I think all medical studies should be taken with a grain of salt, and maybe with lime and tequila as well. There's one thing a medical study has in common with a Hollywood starlet's Reality Show: it's complicated.
The conventional wisdom has always been thusly:
1. High salt intake = high blood pressure
2. High blood pressure = higher likelihood of strokes and heart attacks
3 Strokes and heart attacks = very bad, to be avoided
I'm fine with points 2 and 3. Point 1 is the questionable part.
This advice is good if you're a couch potato.
It's not so good if you work out a lot . Then the process runs (or walks, or bicycles) more like this:
4. Exercising a lot = sweating a lot
5. Sweating = loss of salt
6. Loss of salt = high blood pressure (refer to points 2 and 3 above)
To quote my hero Dr. Mirkin, from whom this information was blatantly
If you exercise heavily and restrict salt, you will not replace the salt you lose through sweating, which can cause high blood pressure as well as fatigue, cramps and muscle pain. When the body is low in salt, the adrenal glands produce large amounts of aldosterone and the kidneys produce renin, which constricts arteries and can raise blood pressure.
Researchers at Albert Einstein College of Medicine showed that people on low-salt diets are actually more likely to suffer heart attacks than those on high salt diets (Journal of General Internal Medicine, June 2008). They analyzed data from the Third National Health and Nutrition Examination Survey (NHANES III) of American adults. Dr. Hillel W. Cohen, lead author of the study, stated, "Our findings suggest that for the general adult population, higher sodium is very unlikely to be independently associated with higher risk of death from heart attacks."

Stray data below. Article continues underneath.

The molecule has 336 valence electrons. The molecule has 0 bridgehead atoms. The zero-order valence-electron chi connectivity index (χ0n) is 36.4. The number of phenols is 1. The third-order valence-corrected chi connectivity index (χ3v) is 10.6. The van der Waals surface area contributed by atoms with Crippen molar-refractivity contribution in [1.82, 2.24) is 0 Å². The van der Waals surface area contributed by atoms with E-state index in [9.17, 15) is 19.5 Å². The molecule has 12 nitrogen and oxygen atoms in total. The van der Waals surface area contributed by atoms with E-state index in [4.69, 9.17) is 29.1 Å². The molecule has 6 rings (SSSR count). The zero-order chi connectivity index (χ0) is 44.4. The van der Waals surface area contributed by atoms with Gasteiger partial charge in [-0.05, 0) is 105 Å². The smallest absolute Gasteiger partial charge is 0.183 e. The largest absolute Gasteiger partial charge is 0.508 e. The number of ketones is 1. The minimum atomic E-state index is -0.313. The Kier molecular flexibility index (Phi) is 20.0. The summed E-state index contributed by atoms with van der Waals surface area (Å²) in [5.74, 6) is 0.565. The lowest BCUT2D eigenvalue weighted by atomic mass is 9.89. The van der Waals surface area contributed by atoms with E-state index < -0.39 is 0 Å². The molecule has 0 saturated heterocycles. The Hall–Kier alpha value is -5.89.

Every time I come across a study that seems to contradict everything I'd heard before on the subject, my first instinct is to go back to bed and pull the covers over my head. Trying to juggle several different theories at one time causes the brain to overload, and I want to press my hands against my ears and sing la la la until all the theories go away.I Just Don't Want to Know.
But sometimes what looks like a 180 degree contradiction isn't. This study refines the previous theory rather than opposing it. You can steer a middle course between no-salt and becoming a salt vampire, like that woman on the original Star Trek. (Am I the only person who remembers the original Start Trek?)
Life is not One Size Fits All, so why should health advice apply equally to all the people all the time? Pass me the tequila and lime. Don't forget the salt.